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Re: Zsh on Debian is beginning to rot
- X-seq: zsh-users 17254
- From: Axel Beckert <abe@xxxxxxxxxxxxxxx>
- To: Ray Andrews <rayandrews@xxxxxxxxxxx>
- Subject: Re: Zsh on Debian is beginning to rot
- Date: Mon, 10 Sep 2012 20:42:15 +0200
- Cc: zsh-users@xxxxxxx
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I'll answer this one as a last one, as it's mostly off-topic here.
(And I'm admittedly slightly sick of having this discussion here.)
Unfortunately I forgot to give proper pointers to where such questions
are directed better, so I'll do it now at the very beginning of this
* Questions about Debian's zsh package should be sent to Debian Zsh
Packaging Team: pkg-zsh-devel@xxxxxxxxxxxxxxxxxxxxxxx
* Questions (and answers) about how Debian works in general can be
found in the FAQ: http://www.debian.org/doc/manuals/debian-faq/
* If you feel like you need to send you question to someone by e-mail,
consider mailing lists such as debian-user@xxxxxxxxxxxxxxxx (for
usage and general questions) or debian-mentors@xxxxxxxxxxxxxxxx (for
Now to Ray's questions...
On Mon, Sep 10, 2012 at 07:59:36AM -0700, Ray Andrews wrote:
> Why are Debian packages often so far behind?--vs, say, Arch, who often
> have packages out the day after they are released from upstream?
> This is not a bitchy comment, it is an honest question--I'm sure
> there is a very good reason, I'd just like to know what it is.
The goal is to create a rock-solid and hence well tested release. No
release dates known in advance, it's ready when it's ready.
There are three full distributions in Debian: stable, testing and
unstable. (For better overview I ignore oldstable and experimental.)
Stable is the currently released version of Debian. Testing is the
next to-be-released version and Unstable is where the development
happens, can be seen as some kind of rolling release. Packages without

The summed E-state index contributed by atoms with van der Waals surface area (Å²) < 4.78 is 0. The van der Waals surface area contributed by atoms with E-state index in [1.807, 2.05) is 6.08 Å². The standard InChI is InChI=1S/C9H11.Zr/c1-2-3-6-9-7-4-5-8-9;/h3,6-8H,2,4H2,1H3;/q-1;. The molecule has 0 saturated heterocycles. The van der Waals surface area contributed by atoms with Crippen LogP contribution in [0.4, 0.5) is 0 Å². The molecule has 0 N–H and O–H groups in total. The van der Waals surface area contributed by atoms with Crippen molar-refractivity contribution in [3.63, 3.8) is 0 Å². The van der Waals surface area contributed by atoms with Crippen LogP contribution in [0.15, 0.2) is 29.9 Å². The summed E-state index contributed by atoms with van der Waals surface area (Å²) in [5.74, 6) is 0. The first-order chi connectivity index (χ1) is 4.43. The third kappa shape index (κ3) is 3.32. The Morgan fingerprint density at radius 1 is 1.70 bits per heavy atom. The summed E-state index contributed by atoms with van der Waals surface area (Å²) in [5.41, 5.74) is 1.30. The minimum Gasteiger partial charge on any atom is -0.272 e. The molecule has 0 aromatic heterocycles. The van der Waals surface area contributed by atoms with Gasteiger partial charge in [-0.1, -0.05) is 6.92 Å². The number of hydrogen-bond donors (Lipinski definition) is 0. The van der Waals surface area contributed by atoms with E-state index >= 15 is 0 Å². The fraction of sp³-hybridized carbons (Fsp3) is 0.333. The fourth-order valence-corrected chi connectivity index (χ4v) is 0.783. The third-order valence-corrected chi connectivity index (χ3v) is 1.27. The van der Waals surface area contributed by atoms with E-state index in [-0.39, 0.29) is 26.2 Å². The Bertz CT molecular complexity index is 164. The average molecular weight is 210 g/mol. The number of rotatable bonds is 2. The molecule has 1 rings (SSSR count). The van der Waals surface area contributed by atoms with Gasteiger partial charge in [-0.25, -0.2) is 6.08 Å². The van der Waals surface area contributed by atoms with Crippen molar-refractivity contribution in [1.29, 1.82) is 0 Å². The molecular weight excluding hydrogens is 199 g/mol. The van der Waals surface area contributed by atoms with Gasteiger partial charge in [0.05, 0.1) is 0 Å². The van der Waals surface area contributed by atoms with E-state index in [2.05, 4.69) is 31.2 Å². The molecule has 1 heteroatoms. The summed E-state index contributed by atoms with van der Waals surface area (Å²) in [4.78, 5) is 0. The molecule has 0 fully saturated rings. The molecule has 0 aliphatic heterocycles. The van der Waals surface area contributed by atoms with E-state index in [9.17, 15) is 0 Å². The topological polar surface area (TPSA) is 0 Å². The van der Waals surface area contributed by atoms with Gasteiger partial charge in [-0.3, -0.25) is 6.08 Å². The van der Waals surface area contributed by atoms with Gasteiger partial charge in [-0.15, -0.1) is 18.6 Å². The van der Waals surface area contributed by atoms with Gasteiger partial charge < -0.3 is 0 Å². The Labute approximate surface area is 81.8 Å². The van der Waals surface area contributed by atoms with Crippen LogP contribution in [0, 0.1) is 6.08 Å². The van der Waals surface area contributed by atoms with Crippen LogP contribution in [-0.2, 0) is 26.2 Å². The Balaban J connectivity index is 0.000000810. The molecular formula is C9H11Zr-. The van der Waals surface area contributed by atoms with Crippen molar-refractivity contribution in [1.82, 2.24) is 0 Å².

release-critical bugs and whose dependencies are all in Testing
automatically propagate from Unstable to Testing after 10 days.
At some point the the release-team decides that Testing should be
frozen. This is basically what is know as feature freeze in software
development. From now on only packages which solely contain bugfixes
may enter Testing and the automatic propagation is disabled. Package
developers usually focus their work on bugfixing, package uploads with
new upstream versions are usually either delayed or uploaded to the
Experimental repo which can be seen as add-on to Unstable and may
contain quite buggy versions.
That's the state in which we're currently, by the way.
The release happens usually if the number of release-critical is very
close to zero. (And this means that buggy software may be kicked out
of Testing shortly before the release.) This freeze period usually
takes several months and is the reason for two things Debian is known
for: Already aged software at release time, but also being rock-solid
and the base for many derivatives.
> What is involved in making a package? I'd have thought that when
> someone releases something, it would take five minutes to just 'wrap
> it up' into the package format and that would be that.
Five Minutes is maybe to lower limit if you already have a lot of
practise and it's a very easy easy package with a common build system.
It may also take many hours if the build system is not a common one or
not used in the expected way by the upstream developers or the package
is complex in some other dimension (like building client and server of
some network protocol suites which should be packaged separately).
But maintaining a package involves more:
* Bug triage and forwarding bug reports to the upstream developers
* Bug fixing (in case it's a bug in packaging or upstream doesn't
provide a fix)
* Sending bug fixes and patches to upstream.
* Care about smooth transitions from the version in the previous
stable release of Debian to the next one in case there where bigger
changes in the software.
* Finetuning for transitions of libraries used by the software (e.g.
libjpeg6 to libjpeg8 or such)
* Writing documentation in case there is none provided by the upstream
developers. (E.g. in Debian every command should have a man-page.)
* Provide default configurations suitable for the distribution.
* Make the build-system work on the completely automatic
build-daemons. Not all build-systems work properly if the don't have
a terminal or can ask questions.
* Determine the correct build-dependencies.
... and likely more things I just forgot now.
> When I download something as SRC and build it, it often seems
> 'that simple', yet packaging things seems to be quite a chore and
> to take years.